Dr. William Clarke, an outspoken doctor and surgeon, left Ireland in 1835 when the British began to investigate various members of the Orange Order; and, rather than face imprisonment or possible execution, he fled to Upper Canada. It was here that he flourished as a doctor and met his well-known wives, the first of whom was Laura Ann Secord (d. 1852), daughter of Laura Secord… (yes, that Laura Secord). The couple had three children, one of whom died in infancy.
William Clarke’s second wife was Clara Pigott Strange, widow of William Dummer Powell (grandson of his namesake William Dummer Powell, Chief Justice of Upper Canada). The couple also had three children, one of whom was William Lionel Herbert (Lionel), born on July 20, 1859.
After spending time in Scotland to learn about beer, William and his son Lionel formed a brewing partnership in Palmerston, Ontario when Lionel was only 19-years old; this was the beginnings of his brewing career. And, it was here that the son developed his sense of innovation and fortitude (and helped develop the town of Palmerston) before expanding the business prowess to cities like Montreal, Toronto, Winnipeg, Calgary and Thunder Bay.
Somewhere along to the way Lionel Clarke met his business partner: Wilmot Deloui Matthews. Matthews comes from a family of Methodist missionaries who came to Canada in the 1790s (Abner and Roswell Matthews) from New Hampshire and who started out in Ontario as woolers, carders, and millers… eventually evolving into grain merchants.
Matthews’ first business was called the St. Lawrence and Chicago Steam Navigation Company Ltd., formed for the sole purpose of carrying grain down the lakes. One of the ships was even named after Matthews: the W.D. Matthews. It was a natural match for a brewer and a grain trader to form a partnership.
But, Matthews’ business savvy didn’t stop here. He managed to work his way onto the grain board of Ontario, he founded the Toronto Incandescent Electric Light Company Limited and shortly after became a director of the Canadian General Electric Company Limited.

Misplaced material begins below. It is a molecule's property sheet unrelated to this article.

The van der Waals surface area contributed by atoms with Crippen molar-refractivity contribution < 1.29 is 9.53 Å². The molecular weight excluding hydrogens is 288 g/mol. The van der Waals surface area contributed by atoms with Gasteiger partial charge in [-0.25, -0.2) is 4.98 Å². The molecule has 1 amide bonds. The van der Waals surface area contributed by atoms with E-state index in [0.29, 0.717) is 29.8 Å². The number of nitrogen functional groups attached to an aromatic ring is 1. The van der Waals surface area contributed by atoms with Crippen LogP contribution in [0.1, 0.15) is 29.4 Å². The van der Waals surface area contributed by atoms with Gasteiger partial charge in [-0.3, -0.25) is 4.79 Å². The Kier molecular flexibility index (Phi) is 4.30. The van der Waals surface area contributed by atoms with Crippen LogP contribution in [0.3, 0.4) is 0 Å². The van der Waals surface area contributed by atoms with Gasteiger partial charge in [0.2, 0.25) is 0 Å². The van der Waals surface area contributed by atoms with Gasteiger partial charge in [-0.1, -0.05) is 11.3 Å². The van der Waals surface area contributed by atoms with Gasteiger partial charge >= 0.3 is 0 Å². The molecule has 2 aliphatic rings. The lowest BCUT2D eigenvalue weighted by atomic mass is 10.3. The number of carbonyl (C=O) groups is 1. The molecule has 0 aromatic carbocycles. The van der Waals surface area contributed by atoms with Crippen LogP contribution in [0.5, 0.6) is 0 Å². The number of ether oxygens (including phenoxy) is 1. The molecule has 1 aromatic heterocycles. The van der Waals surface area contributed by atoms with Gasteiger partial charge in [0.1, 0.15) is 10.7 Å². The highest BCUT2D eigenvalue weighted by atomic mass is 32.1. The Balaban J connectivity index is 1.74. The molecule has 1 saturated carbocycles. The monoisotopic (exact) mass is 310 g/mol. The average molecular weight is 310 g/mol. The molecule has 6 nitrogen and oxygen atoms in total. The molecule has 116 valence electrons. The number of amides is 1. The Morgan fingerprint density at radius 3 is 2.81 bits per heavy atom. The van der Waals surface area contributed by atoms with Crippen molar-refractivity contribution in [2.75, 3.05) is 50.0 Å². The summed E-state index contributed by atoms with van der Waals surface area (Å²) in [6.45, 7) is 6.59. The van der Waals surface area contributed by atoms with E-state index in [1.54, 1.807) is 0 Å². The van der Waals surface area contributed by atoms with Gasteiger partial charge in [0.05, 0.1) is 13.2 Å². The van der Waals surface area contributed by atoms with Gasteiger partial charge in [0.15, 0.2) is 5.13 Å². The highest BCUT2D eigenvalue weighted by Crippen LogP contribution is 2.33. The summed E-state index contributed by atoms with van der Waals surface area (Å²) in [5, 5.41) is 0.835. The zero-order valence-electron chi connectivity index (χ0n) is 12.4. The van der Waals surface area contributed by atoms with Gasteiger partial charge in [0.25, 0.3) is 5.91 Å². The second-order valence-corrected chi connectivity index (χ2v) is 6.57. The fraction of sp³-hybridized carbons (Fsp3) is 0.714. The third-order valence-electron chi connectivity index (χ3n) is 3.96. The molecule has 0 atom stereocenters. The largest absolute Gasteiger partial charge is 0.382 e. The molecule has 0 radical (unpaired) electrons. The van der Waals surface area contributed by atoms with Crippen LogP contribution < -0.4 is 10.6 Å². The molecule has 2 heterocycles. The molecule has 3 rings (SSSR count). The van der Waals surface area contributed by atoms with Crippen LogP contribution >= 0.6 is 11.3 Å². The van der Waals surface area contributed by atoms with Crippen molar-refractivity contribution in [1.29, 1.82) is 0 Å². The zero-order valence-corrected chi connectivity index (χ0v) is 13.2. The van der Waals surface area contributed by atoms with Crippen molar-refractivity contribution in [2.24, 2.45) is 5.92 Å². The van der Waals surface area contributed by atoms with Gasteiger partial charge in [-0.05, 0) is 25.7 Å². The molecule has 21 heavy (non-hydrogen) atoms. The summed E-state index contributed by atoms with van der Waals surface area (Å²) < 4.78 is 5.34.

Next he formed the investment firm Osler and Hammond and used this as a jumping point to become a member of the board for both the Dominion Bank and CP Rail. From here he became involved in construction, mining, cement, iron… and the commodities list goes on and on and on. It seemed there was no pie that Matthews did not have his fingers in… and he was able to use his connections in the investment and banking worlds to make sure that each of these companies had the capital needed to continue during depressed economic times.
Knowing all of this information, it only makes sense that a partnership formed between Lionel Clarke and Wilmot Matthews would lead to the bringing back of malting and brewing to Toronto. Especially when all the stars lined up and Clarke became a member of the harbour commission and the building of a large and modern cement silo would help sagging cement and steel sales (for companies owned by Matthews). However, neither would live to see the harbour front silos; both died before construction began.
Any work that was carried out by the Canadian Malting Company after their deaths was done so by their children… later grandchildren… and even great-grandchildren.
The most immediately connected of these was Wilmot Love Matthews, who married the daughter of Edmund Osler, his father’s business partner at the Dominion Bank and a prominent Toronto financier.
Lionel Clarke’s son, Eric Sydenham, was the managing director of the Canada Malting plant in the 1940s and 50s.
Previously: The Person Who Built the Abandoned Victory Soya Mill
5 comments on “The People Behind the Abandoned Canada Malting Silo on Toronto’s Waterfront”Add yours →
I would like to propose a win win win solution
last week I was on vacation in Toronto. I was really impressed of the industrial charm of the silo buildings in contrast to the modern and busy downtown of Toronto. I am an architecture Student from Munich and I want to work with the site in my final thesis. In my online research I discovered your exciting article which gave me interessting new informations. It would be really nice to stay in contact with you. Maybe we can compare some more informations.
Thank you very much and greetings from Munich!
I was very interested indeed to see your account of the Canada Malting Co. with the picture of its silos at the foot of Bathurst street. Not only is it a fascinating period of Canadian history and industril architecture, but for me it has great attraction because Wilmot Deloui and Wilmot Love Matthews are my grandfather and great grandfather who, as you know, helped set up the company. I would be very grateful if you could you to send me uncut versions of your articles and particularly the complete obituaries that you that you refer to in your article. Thank you for anything you can do.
Yours sincerely, Don Matthews
Interesting. My father worked there for 40 years starting in 1938 as the Office Boy, took a leave of absence in 1939 to serve as an RCAF pilot, returned as Traffic Manager and retired as Co Manager. I worked there while in University.
After reading your comment I was wondering if you could help me understand the process in these silos.
is this something that you would be interested?